Name as it appears on the ballot: Ron Sanyal
Campaign Website: ronsanyal.com
Phone number: 919-781-6180 Email: firstname.lastname@example.org
Years lived in the district: 40 Years
1. In your view, what are the three most pressing issues the United States faces? If elected, what would you do to address these issues? Jobs, Education, Equality/Justice for all
Creating an environment for innovation and investment is critical to creating jobs. That is not just low taxes. It certainly isn’t the obstructionism and sabotage we have seen from Congressional Republicans. Playing chicken with the full faith and credit of the United States has cost us billions, undermined our standing in the world, and is just plain stupid. We must make prudent investments in our people, our infrastructure, and our environment. As well, it can not be underestimated how important a stable foreign policy utilizing smart power is to creating jobs at home.
Former Governor Hunt is correct when he says education is the key to economic development. Although largely a state issue, there is more the Federal government can do. We must make access to higher education for all as affordable and free as possible. No Child Left Behind also must be updated to put more emphasis on actual student achievement and professional development for teachers, and far less on testing.
Having grown up and Calcutta and witnessed abject poverty, there is no question the biggest issue we face as a nation is growing income and social inequality. The middle class is shrinking and working families continued to get squeezed. We must reverse GOP trickle down policies that continue to shift the burden downward and off those who need help the least. We can start by raising the minimum wage to $15/hour.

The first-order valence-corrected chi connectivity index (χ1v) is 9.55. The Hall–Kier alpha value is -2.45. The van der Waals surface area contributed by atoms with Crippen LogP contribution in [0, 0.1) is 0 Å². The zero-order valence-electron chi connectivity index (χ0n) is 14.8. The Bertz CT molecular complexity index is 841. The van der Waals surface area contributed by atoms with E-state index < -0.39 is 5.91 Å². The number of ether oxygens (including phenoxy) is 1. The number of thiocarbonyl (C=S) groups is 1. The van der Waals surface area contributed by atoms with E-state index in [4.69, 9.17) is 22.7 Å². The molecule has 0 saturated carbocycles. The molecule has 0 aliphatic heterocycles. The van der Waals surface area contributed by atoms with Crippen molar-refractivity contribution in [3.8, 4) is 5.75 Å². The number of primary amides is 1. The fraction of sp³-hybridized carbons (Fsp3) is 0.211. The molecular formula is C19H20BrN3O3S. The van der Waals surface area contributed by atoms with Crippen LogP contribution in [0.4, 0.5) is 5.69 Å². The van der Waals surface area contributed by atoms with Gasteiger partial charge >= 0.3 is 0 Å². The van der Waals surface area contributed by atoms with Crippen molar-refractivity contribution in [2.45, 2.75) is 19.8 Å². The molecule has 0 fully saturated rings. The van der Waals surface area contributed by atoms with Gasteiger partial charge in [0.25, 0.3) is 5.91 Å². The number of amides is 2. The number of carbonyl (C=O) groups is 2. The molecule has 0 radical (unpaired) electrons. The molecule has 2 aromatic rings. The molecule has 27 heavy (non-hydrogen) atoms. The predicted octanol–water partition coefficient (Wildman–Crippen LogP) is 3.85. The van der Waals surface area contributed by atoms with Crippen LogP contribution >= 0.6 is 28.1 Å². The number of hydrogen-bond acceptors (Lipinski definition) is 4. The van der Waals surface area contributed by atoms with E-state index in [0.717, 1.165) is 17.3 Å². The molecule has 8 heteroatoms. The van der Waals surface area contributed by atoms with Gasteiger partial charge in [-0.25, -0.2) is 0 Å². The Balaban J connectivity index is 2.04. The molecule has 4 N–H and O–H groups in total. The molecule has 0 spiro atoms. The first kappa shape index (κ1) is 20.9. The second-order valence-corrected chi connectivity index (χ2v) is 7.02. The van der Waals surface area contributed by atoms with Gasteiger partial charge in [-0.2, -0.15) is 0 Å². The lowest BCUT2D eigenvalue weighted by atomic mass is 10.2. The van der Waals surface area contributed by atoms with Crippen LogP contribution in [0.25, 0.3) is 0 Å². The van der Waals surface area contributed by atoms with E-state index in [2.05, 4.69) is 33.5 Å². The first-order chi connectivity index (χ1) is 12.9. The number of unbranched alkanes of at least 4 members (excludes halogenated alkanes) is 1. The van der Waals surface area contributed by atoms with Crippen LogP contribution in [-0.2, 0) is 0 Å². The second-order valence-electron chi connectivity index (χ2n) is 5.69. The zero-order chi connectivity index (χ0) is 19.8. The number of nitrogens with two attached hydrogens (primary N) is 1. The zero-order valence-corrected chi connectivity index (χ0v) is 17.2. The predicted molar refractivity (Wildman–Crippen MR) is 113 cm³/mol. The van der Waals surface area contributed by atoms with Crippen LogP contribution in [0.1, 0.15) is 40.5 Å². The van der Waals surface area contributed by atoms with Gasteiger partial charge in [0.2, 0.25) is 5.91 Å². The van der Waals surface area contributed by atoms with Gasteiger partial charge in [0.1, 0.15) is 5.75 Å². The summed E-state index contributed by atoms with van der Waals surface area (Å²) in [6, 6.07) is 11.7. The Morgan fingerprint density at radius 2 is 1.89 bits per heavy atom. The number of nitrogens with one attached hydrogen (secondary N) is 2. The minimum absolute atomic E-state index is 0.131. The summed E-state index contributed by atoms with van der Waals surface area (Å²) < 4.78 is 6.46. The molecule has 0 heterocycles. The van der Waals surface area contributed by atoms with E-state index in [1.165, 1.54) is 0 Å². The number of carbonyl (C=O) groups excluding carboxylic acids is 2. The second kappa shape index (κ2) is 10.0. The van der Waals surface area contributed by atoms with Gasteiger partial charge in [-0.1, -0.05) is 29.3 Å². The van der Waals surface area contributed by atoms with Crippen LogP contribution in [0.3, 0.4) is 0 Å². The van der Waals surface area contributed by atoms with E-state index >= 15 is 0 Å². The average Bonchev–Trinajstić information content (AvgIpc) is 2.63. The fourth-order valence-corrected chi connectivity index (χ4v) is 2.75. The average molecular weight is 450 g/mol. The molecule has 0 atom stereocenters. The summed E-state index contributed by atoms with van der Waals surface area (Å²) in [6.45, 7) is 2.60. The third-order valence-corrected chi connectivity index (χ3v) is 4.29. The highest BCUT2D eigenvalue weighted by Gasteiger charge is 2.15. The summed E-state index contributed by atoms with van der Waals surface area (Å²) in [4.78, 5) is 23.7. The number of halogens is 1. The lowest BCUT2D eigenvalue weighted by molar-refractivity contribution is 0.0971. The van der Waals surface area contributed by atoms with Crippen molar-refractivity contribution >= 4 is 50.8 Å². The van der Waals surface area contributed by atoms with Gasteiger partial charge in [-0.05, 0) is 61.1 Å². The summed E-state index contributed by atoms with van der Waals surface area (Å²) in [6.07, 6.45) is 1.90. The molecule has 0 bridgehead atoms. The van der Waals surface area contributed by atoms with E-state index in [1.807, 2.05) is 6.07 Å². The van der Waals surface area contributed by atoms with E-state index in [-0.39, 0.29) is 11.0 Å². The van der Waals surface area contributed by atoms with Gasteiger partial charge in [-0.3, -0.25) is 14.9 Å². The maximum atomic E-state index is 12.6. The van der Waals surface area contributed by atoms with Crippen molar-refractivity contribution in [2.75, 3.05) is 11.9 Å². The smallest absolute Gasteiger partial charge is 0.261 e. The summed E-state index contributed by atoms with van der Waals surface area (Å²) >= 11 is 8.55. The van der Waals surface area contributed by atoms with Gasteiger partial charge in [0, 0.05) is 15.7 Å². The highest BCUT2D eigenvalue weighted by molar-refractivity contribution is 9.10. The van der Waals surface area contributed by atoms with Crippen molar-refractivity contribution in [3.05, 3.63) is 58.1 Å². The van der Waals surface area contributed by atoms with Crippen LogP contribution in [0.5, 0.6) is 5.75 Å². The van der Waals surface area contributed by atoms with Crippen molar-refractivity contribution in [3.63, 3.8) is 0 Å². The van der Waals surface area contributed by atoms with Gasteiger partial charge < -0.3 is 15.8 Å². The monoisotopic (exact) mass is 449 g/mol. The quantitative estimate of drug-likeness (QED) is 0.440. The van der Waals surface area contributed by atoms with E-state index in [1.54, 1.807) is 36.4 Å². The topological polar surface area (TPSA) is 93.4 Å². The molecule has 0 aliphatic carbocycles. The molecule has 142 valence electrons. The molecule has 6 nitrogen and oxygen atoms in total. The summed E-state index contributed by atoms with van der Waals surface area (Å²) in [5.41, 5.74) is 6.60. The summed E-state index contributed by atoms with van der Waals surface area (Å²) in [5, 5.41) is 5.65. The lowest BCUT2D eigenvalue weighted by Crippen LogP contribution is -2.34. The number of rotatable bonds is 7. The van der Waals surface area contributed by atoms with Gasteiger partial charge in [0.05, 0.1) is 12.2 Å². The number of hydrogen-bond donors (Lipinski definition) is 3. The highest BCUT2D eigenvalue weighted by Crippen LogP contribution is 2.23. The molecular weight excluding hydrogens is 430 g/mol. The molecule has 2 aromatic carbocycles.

We must also honor the diversity that has made America great. Equal pay for men and women doing the same job. Racial profiling must end, and we have to stop the school to prison pipeline as well as private for profit prisons. Our justice system needs to be fair to all citizens regardless of their ethnicity, religion, gender & economic backgrounds. Our LGBT friends and family members must be treated with the respect and dignity they deserve. We can achieve all of these things if we focus on solutions and what brings us together, not what divides us.
2. Name three members of Congress, past or present, whom you look up to as role models. Explain why you have picked these three.
Congressman G.K. Butterfield, Congressman David Price & Congressman Bob Etheridge. Congressman G.K. Butterfield — His knowledge and embodiment of the history of the African American struggle for survival in the USA; from slavery to celebrating their success in all facets of American life, including politics. He is an inspiration to all North Carolinians. Congressman David Price— You do not have to look for his honesty and decency, it is obvious. He is easily accessible to his constituents, and has been an exceptional leader in supporting President Obama passing the Affordable Care Act & other legislation.
Former Congressman Howard Coble – I did not often agree with him, but I appreciated his straight forwardness, and understanding that to govern, you have to listen to all.
3. If you are challenging an incumbent, what decisions has the incumbent made that you most disagree with? If you are an incumbent, what in your voting record and experience do you believe entitles you to another term?